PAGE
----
LA VIDA LOCAL: IRREGULAR NOTES ON WEST END LIFE
By Rosanne Graef
Ready for another round of the battle for the Peninsula, brought to you by the City of Portland?
After the fights over Midtown, Congress Square Park, Fort Sumner Park, 58 Fore Street, Americold, we’re now back to another moratorium in response to a referendum effort to prevent construction of a hotel complex on Fisherman’s Wharf. This time it’s a six-month halt to development on the waterside of Commercial Street between the Ocean Gateway and the Casco Bay Bridge.
Portlanders I’ve spoken with are cynical, at best, about the moratorium, referring to it as “kicking the can down the road,” a “timeout to marshal money and PR,” and a “chance to have people’s attention diverted to something else long enough to lose interest.”
Many residents see developers and their associates as opportunists, who co-opt city staff, elected officials, and board members to work against the quality-of-life that people who live here value highly and wish to protect.
The wharves are a unique feature of Portland and the traditional activities that their presence has supported make Portland special—worth visiting and worth living near (note: not living on).
The wharf owners certainly have some very legitimate concerns regarding their financial ability to continue to maintain the wharves, but selling out to the deepest pockets by rezoning or making exceptions doesn’t bode well for the future of Portland as a desirable and viable place to live or destination to visit.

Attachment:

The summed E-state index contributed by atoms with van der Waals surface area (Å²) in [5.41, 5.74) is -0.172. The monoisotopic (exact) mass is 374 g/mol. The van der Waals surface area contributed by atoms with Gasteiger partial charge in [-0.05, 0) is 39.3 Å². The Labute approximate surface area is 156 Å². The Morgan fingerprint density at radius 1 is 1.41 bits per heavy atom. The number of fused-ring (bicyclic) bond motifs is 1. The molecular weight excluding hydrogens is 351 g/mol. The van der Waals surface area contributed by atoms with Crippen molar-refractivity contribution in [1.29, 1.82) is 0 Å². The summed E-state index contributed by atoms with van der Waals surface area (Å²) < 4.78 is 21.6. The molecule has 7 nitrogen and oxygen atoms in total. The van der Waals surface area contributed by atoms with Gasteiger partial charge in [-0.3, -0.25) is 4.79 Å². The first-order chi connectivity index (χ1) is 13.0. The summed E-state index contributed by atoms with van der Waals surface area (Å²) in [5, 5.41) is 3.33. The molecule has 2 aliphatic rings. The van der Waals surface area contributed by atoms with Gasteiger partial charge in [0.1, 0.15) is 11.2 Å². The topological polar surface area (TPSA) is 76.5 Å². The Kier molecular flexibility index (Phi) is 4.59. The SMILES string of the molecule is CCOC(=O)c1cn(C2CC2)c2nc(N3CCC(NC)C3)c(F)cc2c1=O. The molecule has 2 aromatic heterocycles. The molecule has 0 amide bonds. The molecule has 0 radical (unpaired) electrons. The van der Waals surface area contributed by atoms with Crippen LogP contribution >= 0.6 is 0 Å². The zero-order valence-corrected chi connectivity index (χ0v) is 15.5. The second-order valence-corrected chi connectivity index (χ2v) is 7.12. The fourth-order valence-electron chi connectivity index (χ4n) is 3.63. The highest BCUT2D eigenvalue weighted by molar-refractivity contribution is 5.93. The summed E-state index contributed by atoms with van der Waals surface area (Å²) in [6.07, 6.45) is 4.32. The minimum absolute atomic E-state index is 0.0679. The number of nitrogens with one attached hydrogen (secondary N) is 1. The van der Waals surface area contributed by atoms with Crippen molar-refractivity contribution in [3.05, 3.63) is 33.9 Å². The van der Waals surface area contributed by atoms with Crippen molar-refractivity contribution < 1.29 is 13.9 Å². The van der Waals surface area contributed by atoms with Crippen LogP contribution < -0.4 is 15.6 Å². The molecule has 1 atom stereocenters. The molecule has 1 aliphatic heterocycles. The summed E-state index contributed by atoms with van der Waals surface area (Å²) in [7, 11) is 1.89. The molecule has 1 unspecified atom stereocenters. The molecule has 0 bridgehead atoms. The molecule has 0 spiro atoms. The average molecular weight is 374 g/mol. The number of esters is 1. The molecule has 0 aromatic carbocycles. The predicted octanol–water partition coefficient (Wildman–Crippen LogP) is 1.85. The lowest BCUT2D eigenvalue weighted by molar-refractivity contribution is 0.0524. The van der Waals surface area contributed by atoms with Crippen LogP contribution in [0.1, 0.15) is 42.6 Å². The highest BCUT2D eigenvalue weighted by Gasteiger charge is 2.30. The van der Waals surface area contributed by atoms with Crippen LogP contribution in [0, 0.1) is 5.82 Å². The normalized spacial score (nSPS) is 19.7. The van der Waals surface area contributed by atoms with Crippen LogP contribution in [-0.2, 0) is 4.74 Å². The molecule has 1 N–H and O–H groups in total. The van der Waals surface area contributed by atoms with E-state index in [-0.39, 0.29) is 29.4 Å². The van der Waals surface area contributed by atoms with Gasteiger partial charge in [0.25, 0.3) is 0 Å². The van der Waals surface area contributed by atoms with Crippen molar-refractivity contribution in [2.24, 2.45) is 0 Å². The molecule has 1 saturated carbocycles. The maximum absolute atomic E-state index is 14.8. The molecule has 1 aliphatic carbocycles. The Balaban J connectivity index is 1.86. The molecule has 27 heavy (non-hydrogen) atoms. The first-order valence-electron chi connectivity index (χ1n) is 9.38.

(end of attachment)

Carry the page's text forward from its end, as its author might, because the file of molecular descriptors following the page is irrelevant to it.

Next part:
While other seaside cities are developing with storm surges and rising seas in mind by using buffer zones, Portland seems intent on crowding more and more building along the waterfront.
Proposed plans and newly realized ones alike are set to bring more and more cars onto the peninsula. Smart traffic lights are touted to keep this traffic flowing, and in the meanwhile Portland espouses goals of reducing CO2 emissions by 80% by 2050. Yet municipal requirements for energy efficiency and use of renewable energy sources in new construction lags. Is there really any big picture here or is it all piecemeal reaction to whatever the shiny object of the moment is?
Other questions that need answering are: Who really wants this kind of development and growth on the peninsula? Who benefits from it? And who even gets to participate in the sorts of activities it brings?
Now to the fable:
“The water’s edge is the most precious resource we have.”—Waterfront Development and Master Planning Committee, City of Portland, June 11, 2001.
Most people would probably agree that the geography of the peninsula and the Portland waterfront are unrivaled features that define Portland. They might be the Goose That Laid the Golden Egg, and they have determined Portland’s fate for generations, in large part just because of geography: fishing, shipping, water recreation, scenery, ship building. Do we open up that goose now and stuff it full of hotel rooms, condos, restaurants, shops, and offices that could go anywhere?
Think about these things and don’t let this 180 days of the moratorium lead us to forget what’s at stake.
Rosanne Graef is a West End resident. Reach her at lavidalocalWEN@gmail.com.